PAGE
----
For many elderly people throughout Europe this won’t be a merry Christmas. In Portugal, according to data from hospitals of the Oporto Metropolitan Area, 101 elderly people were abandoned in 2012. This figure was collected by three hospitals only. Just imagine how many old persons are left on their own in the whole country. And now multiply this number by the 27 member states of the European Union.
According to the WHO, elder abuse exists both in developed and developing countries and is underreported globally. Many conditions make it hard for researchers to obtain accurate statistics because it is a taboo issue. Elder abuse tends to be committed by family members in privacy, so it is difficult to measure. Also, many victims don’t report abuse for fear of the consequences this might bear or because their ill health doesn’t allow them to do so.
In Portugal, abandoning elder people at hospitals during the festive season is a common and recurring problem. “The economic crisis is just an excuse. The reasons for the abandon seem to change constantly, but they don’t weaken the fact that this is a case of abuse”, says Joao Lázaro, vice-president of APAV, the Portuguese association of victim support, in an interview in Jornal de Notícias. The Portuguese blog Lar de Idosos criticizes that “contemporary society is dedicated to consumption, governed more by material values, has its impact on families, especially in the elderly group.”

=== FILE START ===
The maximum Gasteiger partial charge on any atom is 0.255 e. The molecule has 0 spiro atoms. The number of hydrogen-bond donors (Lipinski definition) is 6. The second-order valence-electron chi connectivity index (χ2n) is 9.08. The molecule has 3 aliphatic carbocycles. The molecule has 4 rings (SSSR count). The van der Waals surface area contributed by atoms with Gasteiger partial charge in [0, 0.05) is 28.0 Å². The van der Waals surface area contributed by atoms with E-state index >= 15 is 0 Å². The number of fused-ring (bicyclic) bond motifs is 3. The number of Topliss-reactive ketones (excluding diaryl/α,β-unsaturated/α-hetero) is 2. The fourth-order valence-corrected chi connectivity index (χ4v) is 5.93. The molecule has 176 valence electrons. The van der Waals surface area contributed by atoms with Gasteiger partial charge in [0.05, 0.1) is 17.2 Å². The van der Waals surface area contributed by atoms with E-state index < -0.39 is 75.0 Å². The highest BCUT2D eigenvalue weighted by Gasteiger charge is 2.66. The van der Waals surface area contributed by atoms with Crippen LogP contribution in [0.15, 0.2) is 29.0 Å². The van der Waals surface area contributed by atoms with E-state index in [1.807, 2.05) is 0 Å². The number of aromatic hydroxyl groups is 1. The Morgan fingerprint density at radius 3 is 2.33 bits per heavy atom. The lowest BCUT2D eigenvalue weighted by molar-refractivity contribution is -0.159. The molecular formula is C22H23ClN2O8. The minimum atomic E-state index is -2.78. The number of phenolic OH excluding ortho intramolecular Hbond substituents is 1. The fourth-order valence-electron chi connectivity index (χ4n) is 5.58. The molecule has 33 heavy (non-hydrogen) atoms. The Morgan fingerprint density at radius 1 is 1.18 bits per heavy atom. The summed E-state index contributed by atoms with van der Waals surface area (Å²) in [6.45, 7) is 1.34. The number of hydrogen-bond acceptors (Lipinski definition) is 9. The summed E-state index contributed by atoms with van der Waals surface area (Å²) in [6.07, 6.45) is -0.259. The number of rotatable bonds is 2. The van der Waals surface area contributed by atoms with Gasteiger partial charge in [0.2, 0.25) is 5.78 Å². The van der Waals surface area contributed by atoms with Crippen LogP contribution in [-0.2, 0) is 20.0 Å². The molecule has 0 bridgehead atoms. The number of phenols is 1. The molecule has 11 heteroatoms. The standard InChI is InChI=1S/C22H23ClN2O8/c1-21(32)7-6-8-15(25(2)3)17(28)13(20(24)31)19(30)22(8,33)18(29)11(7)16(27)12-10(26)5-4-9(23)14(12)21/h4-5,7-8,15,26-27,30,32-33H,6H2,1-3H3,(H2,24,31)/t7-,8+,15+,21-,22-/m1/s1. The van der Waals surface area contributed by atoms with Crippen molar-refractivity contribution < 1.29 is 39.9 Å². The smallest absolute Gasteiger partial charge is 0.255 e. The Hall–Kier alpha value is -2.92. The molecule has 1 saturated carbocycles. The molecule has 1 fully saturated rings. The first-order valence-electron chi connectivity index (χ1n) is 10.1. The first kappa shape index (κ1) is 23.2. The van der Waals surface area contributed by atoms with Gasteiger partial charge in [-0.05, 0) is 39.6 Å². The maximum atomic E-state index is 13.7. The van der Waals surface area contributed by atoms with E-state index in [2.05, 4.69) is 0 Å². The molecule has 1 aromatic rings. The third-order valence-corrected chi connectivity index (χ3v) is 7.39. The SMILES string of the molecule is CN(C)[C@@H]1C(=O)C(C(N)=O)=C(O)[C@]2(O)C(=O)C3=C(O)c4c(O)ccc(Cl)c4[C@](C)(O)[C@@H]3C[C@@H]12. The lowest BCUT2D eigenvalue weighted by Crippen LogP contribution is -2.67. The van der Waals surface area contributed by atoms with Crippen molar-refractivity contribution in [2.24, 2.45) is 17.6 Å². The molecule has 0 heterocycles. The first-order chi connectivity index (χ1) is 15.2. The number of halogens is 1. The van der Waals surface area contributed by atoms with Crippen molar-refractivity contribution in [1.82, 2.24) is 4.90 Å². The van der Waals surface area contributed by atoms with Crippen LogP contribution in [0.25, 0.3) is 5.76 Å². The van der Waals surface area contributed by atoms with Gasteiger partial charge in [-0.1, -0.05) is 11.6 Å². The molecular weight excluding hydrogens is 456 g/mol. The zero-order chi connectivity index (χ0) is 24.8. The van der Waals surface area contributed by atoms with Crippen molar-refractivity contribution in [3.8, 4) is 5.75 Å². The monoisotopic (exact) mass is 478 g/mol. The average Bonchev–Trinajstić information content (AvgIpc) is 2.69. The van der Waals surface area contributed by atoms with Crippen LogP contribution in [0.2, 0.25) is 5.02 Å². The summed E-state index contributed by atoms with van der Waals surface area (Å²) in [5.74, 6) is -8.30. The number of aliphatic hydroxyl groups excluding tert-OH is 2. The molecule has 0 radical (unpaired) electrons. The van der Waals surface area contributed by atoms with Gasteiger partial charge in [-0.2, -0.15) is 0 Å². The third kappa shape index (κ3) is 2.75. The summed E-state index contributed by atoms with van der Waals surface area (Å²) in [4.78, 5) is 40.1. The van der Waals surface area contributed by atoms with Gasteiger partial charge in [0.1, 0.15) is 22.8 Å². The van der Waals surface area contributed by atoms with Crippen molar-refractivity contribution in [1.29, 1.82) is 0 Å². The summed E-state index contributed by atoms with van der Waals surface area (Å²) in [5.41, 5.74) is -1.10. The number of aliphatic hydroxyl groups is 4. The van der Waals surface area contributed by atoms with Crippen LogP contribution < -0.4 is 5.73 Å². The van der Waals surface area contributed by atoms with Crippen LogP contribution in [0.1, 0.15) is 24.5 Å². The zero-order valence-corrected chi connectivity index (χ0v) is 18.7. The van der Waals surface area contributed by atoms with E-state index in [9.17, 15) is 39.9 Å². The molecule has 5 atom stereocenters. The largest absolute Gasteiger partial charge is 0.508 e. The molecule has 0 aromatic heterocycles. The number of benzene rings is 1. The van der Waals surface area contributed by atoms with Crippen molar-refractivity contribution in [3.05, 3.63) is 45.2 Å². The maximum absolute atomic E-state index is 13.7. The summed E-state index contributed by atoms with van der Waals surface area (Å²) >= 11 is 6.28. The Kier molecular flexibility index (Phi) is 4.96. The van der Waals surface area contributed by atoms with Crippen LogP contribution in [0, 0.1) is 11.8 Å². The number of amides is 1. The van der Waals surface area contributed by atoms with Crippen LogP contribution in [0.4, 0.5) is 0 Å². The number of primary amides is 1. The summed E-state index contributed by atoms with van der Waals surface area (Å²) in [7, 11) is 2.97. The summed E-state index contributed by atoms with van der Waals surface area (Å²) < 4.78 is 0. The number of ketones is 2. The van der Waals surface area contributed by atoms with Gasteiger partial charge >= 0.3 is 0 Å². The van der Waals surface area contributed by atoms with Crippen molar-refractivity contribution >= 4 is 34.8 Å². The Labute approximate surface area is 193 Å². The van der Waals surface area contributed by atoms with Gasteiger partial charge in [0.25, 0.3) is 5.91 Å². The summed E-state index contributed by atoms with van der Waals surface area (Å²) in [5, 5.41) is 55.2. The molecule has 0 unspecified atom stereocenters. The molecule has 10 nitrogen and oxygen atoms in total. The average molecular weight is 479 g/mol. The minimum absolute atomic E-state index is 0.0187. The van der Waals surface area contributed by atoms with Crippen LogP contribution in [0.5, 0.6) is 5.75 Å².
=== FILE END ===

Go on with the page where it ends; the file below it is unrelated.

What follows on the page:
The WHO defines Elder abuse by “a single or repeated act, or lack of appropriate action, occurring within any relationship, where there is an expectation of trust which causes harm or distress to an older person.” This type of violence clearly constitutes a violation of human rights. Elder abuse prevents older people from living a life of dignity and often even of interacting socially.
A recent study by the European Reference Framework Online for the Prevention of Elder Abuse and Neglect (EuROPEAN) states that “in all participating member states there is, at least to some degree, a negative image of aging which … has created a climate that allows elder abuse to occur”.
“In our culture older people are often perceived as people who tend to nag a lot and not able to provide a useful contribution to society”, says a Dutch project leader in the EuROPEAN study. “One can cast more doubts on elderly people and violence: e.g. ‘perhaps an older person has used violence and now it comes back as a boomerang and they ‘get what they deserve’”, observes another Dutch respondent in the same paper.
It is predicted that by 2025 the global population of people aged 60 years and older will be of about 1.2 billion persons, which makes elder abuse a huge public health problem.
But is certainly, first of all, a moral problem. Let’s think about this during this holiday season.
Author: Josephine Landertinger Forero